Why is arch support so important? The muscles across the arch of your foot are responsible for absorbing the impact and shock of each step or landing. They’re very strong muscles, but they can also be very sensitive-especially if you run, or do lots of agility training like a CrossFit class. An arch that isn’t properly supported can lead to strained muscles, plantar fasciitis, or even collapsed arches. You’ll also find that many other running/walking gait issues can be resolved by adjusting arch support. For instance, people with high arches who aren’t wearing proper support often pronate, which means they’re more vulnerable to sprains or falls.
Proper arch support keeps those important muscles working properly, without straining the arch or aggravating muscles with too much support. If you’re trying to get a sense of how much support you need, think about which shoes keep you the most comfortable: are they flat shoes like plimsolls, or sculpted shoes like Birkenstocks?
Do you like to run with lots of support, or with something more minimalist? You’ll want to keep to your comfort zone with your new Cross-Training shoes as well.
Pronation is the technical term for the wobble that many of us have in our walking or running gait. Nearly all of us pronate to some degree, which is to say that our feet have some side-to-side movement as they land. However, pronation can range from slight imperfections to a serious health concern.
Severe pronation makes you more vulnerable to ankle sprains, as well as fractures or other painful injuries. Pronation also results in uneven wear and tear on your shoes. If your current kicks have heavy wear on one side of the heel, that’s probably a sign that you pronate.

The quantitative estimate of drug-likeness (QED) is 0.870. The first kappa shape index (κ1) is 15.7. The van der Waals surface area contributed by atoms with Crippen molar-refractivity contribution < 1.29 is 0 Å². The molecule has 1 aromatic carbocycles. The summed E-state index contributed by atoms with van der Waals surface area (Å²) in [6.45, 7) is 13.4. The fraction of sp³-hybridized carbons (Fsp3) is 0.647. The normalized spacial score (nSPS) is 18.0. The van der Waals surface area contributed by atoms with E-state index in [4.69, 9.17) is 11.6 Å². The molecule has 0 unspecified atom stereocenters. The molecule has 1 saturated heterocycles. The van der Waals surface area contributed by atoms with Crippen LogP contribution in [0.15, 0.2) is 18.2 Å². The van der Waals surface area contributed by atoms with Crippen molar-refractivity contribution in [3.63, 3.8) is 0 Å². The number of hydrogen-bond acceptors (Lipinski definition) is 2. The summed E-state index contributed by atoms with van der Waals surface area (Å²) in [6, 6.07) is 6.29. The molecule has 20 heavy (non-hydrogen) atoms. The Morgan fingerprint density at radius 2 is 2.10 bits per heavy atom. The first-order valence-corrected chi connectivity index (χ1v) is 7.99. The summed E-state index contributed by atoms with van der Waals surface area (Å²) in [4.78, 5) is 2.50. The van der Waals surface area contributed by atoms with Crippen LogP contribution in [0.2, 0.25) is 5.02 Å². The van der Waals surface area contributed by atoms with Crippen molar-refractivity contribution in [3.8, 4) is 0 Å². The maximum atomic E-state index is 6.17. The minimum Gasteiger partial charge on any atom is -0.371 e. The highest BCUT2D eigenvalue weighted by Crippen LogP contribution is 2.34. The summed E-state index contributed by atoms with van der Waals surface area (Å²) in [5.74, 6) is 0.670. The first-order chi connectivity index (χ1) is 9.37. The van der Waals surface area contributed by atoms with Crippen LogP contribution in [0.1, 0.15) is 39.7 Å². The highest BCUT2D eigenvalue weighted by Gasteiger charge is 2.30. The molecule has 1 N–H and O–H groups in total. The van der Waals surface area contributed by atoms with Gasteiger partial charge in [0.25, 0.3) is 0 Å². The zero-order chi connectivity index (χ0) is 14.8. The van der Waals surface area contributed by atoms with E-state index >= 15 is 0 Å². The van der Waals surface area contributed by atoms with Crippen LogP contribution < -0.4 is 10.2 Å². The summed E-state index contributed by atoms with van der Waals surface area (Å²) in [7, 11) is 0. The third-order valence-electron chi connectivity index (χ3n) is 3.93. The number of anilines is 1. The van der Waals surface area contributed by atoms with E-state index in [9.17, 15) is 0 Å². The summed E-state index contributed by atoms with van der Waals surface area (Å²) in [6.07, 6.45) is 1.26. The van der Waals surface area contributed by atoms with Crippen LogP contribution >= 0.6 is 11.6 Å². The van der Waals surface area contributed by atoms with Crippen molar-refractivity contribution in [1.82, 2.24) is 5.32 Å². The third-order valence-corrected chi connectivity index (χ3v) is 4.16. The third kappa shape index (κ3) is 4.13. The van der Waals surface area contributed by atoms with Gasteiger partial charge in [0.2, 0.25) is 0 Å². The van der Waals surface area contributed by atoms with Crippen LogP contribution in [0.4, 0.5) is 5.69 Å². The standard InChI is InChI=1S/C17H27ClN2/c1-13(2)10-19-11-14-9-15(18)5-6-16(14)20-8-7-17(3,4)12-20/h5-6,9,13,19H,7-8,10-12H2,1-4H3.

You can correct for pronation in a number of ways. First, you’ll want to look at your arch support. As we’ve said, using proper arch support can often go a long way in resolving pronation.
Second, you can look for specific “motion control” features in a shoe, like special strike pads on the heel, or structured midsoles which help your foot keep an even keel from toe to heel as you go through each step. Finally, you’ll want to look for sock-fit uppers, which fit your feet more snugly, and keep your shoes from sliding around-another factor which can increase lateral motion.
“Stability” can refer to a number of things where footwear is concerned. For CrossFit shoes, you’ll want to think about two factors in terms of stability: lateral wobble (pronation) and evenness of stride. Stability features can include structured midsoles, roll bars, fly-wire uppers which adjust to your stride to keep support elements in place, and many other features.
You don’t necessarily need to look for a bunch of different features, but you’ll want to get a general sense of how much stability you need from a shoe. If you have a more wobbly gait, get a more stable shoe. The opposite is true as well.